Lower Rank in Rocket League? Try playing less 3v3

I have coached hundreds of players in my time from all different ranks: beginners in bronze to 2000 MMR high-level Grand Champs.

A lot of factors separate these ranks: improper rotation, poor decision making, ball watching, lack of mechanical skill… the list goes on. However, if I had to pick which of these skills takes the most time to improve, the answer is going to be the mechanics.

I see a lot of my Silver to Low-Diamond students playing a good amount of 3v3. Now, you might ask, what’s the problem with that? 3v3 is the most competitive standard game mode in Rocket League, right?

Well, although this is true, players at this level should not focus their attention on 3v3 just yet. The fact remains, they are not quite high enough in rank for them to be super competitive in tournaments themselves.

But might 3v3 actually be detrimental to lower ranked players?

More Ball Time

The problem with lower ranks playing 3v3 is not that they won’t be getting exposed to rotation in the most standard game mode in Rocket League but that there are six players on the field.

I don’t care what you are… silver… diamond… even if you can hit a ceiling shot once in a while… I guarantee that you lack the basic mechanical consistency needed at the highest level of the game.

Having six players on the field means you should theoretically be hitting the ball around 1/6th of the time. Now think of 2v2—4 players on the pitch—that means you would be hitting the ball 1/4th of the time, right?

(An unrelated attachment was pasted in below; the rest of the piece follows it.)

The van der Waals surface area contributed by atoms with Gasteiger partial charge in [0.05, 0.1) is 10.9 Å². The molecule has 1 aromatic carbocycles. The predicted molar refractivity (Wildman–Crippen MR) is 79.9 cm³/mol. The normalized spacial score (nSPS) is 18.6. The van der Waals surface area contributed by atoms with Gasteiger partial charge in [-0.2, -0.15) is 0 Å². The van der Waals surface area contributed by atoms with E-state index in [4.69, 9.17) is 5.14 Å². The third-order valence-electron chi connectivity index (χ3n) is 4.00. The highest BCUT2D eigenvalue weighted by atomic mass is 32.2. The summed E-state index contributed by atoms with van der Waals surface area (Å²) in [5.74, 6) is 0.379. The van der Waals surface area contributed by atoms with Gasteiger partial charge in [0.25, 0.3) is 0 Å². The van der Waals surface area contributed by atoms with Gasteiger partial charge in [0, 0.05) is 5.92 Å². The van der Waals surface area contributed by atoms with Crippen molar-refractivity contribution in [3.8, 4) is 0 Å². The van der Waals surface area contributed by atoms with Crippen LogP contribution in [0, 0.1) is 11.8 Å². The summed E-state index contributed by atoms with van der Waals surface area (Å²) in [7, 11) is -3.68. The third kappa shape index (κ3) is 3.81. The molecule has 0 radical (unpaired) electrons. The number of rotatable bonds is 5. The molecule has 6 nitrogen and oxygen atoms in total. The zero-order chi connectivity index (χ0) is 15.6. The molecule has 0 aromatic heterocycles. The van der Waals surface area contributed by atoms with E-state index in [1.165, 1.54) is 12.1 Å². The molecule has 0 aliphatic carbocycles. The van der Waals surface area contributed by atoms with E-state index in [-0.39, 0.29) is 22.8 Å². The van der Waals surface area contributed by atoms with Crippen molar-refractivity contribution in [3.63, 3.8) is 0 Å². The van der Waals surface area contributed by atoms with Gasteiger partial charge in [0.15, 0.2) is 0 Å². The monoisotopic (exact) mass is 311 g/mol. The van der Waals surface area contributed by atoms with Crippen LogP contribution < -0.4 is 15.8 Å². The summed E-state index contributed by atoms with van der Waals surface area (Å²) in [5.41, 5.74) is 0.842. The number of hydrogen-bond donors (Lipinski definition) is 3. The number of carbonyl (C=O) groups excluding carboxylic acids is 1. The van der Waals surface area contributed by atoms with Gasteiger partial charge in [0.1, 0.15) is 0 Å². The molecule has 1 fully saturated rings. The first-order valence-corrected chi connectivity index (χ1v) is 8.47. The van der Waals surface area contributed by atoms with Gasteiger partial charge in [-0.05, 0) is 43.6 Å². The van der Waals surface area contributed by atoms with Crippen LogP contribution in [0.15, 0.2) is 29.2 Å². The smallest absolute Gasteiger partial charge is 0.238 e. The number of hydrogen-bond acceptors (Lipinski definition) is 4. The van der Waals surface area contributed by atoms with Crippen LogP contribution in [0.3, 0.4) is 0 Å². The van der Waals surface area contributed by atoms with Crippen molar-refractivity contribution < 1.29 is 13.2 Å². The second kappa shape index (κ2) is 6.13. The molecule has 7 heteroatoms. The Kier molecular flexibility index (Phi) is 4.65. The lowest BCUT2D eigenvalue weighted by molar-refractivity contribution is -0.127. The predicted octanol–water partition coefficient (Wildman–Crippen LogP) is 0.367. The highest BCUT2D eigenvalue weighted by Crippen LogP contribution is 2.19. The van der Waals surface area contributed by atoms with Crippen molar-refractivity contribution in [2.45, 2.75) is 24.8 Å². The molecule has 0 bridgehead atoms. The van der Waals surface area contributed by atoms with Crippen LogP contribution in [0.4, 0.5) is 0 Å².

What if we go all the way to 1v1s now—2 players in the match. You are most likely taking about half of the touches in the game now.

This is why I would recommend players who are trying to improve to focus on playing mostly 1v1s and 2v2s throughout up until about high diamond or low champ. A player is going to get a lot more touches on the ball in these game-modes, and in the long run, this means his or her mechanics are going to improve faster than if they played mostly 3v3s.

A Question of Balance

Now some of you may ask, “Well, if I want to be focusing on optimizing the number of touches I am getting on the ball in a given game, shouldn’t I just play 1v1s till I am at the highest level?”

The reason why I don’t recommend just playing 1v1s only is because the scenarios in 1v1 are much different than the scenarios in 2v2 and 3v3.

Which isn’t to say 2v2 is no different to 3v3: they are definitely different. But the scenarios in 2v2 are much more similar to scenarios in 3v3 than 1v1s. You are still working with a teammate in 2v2s and so are working on rotation, shooting on nets that are not open (like they are half the time in 1v1), passing plays and much more.

It’s important, then, to have a good mix of 1v1s and 2v2s in your gameplay. By the time you make that transition to a higher level at 3v3, you will be much more prepared for the change.

Going Above and Beyond

You want to know the game-mode that you actually get the most touches on the ball? Well, how about good old free-play… just you against yourself with the endless possibilities that brings.

Now you are getting all of the touches on the ball: 2x more than 1v1s, 4x more than 2v2s, and 6x more touches than 3v3.

Use free-play, of course, but just like in 1v1s and 2v2s, you want a good balance of all of all game modes to create a holistic, solid mechanical player ready to learn the most competitive standard game modes of Rocket League: 3v3s.

If you need any advice on your specific play then feel free to chat with me or book a coaching session from my profile.


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